Richard Linklater’s 2011 film Bernie is an underseen gem in a career full of them, a true-crime comedy that uses a combination of actors and real-life witnesses to tell the story of a conservative Texas community grappling with the news that one of its most-loved citizens, closeted gay funeral director Bernie Tiede, murdered his closest friend, the ornery widow Marjorie Nugent. It’s a classic small-town yarn, distinguished by its blend of fiction and documentary techniques and its affection for Tiede (Jack Black, doing his best work), who is portrayed as a conflicted guy who takes the wrong way out a difficult relationship.

It seems that affection extends beyond the film, as the Texas Tribune reports that Tiede, who’s been serving a life sentence since 1997, may receive an early release based on a hearing scheduled for next Tuesday. That hearing is set to include testimony from Linklater, and if Tiede is released, he’ll even move in with Linklater at the director’s home in Austin while undergoing counseling.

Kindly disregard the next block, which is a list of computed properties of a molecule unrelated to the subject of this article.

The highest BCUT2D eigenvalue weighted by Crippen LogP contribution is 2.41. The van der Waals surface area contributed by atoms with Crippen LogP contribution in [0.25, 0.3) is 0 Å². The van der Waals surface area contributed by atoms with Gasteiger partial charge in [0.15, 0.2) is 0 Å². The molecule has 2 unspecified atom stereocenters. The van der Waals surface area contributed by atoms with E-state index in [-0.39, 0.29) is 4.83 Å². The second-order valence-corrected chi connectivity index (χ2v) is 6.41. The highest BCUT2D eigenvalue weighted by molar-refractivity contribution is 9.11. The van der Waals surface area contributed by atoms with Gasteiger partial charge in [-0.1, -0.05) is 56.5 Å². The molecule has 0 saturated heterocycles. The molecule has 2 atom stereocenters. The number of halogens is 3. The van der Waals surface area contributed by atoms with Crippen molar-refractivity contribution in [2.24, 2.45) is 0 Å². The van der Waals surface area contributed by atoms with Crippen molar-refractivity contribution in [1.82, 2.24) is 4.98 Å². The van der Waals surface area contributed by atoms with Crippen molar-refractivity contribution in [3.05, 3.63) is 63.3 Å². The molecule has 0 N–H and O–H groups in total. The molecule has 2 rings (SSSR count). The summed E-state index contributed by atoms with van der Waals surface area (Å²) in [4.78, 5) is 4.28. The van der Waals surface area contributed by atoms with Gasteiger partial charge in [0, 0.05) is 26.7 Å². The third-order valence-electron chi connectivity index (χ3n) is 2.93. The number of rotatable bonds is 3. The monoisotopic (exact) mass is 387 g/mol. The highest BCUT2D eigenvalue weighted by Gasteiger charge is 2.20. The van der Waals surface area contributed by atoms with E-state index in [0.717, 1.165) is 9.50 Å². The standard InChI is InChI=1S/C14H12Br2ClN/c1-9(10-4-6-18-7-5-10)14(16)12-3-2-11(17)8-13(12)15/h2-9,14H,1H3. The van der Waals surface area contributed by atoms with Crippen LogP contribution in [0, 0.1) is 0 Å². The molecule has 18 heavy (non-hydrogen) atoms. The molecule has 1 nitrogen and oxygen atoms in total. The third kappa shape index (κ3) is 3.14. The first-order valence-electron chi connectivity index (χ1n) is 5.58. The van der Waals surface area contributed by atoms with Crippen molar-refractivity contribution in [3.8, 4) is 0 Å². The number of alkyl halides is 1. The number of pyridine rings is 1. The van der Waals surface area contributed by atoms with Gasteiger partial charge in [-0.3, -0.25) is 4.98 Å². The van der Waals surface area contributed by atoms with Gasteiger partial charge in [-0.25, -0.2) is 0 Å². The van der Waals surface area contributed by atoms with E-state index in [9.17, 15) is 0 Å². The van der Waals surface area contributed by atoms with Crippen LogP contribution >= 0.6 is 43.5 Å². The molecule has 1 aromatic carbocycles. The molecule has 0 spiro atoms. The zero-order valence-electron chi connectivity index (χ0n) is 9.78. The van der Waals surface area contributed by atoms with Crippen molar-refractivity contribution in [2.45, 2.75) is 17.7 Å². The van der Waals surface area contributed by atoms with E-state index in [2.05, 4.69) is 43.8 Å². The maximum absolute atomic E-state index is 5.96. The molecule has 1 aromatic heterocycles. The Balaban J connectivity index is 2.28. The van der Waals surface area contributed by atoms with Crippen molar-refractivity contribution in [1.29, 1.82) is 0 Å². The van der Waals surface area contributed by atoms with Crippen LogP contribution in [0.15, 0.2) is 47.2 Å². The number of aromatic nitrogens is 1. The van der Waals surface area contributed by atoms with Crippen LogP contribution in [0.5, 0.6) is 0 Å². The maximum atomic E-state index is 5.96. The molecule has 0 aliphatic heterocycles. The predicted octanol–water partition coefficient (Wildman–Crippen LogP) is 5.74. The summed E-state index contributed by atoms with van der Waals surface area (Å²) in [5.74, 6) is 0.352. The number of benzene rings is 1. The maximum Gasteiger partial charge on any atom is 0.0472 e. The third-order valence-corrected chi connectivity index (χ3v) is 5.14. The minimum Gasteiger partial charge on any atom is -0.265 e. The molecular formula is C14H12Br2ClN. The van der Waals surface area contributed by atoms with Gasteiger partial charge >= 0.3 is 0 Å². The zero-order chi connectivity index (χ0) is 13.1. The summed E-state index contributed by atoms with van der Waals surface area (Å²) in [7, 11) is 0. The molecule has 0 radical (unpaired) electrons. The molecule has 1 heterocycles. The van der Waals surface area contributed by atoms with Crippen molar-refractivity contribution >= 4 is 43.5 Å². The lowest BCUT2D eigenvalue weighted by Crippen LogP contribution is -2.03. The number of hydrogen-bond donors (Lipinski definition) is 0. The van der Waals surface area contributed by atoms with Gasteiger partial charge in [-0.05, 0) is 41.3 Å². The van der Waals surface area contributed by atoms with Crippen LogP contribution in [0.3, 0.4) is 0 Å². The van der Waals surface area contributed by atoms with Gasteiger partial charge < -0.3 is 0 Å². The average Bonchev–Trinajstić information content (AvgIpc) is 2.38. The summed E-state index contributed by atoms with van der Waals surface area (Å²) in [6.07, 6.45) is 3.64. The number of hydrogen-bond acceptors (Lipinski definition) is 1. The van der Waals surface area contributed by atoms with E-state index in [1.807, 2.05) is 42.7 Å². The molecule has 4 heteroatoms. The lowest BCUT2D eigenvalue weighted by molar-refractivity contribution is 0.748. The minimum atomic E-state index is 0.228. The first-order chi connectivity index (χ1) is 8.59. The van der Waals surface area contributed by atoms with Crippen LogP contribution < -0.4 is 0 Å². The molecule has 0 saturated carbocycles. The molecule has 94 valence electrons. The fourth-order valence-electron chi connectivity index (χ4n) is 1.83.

Inspired by a 1998 article in Texas Monthly, Linklater’s film brought attention back to Tiede’s case, resulting in new evidence—including Tiede’s childhood sexual abuse—which could reclassify the murder as a “crime of passion,” which carries a lighter sentence.

“I’m not telling you I like it, but there’s not much I can do about it now,” said District Attorney Danny Buck Davidson, who was played in the film by Matthew McConaughey (and whose words you will now read in McConaughey’s voice). Davidson, who oversaw Tiede’s original conviction, said he will be filing an affidavit in support of the sentencing reduction and of Linklater’s involvement, based on the new evidence regarding Tiede’s childhood. However, he cautioned that he doesn’t think the people in Tiede’s hometown will be too pleased.


“People here don’t want him walking the streets of Carthage,” Davidson added, still sounding exactly like Matthew McConaughey in your head. “He’s going to become integrated into the gay community in Austin. Then he won’t have to live the closeted life of a gay person.”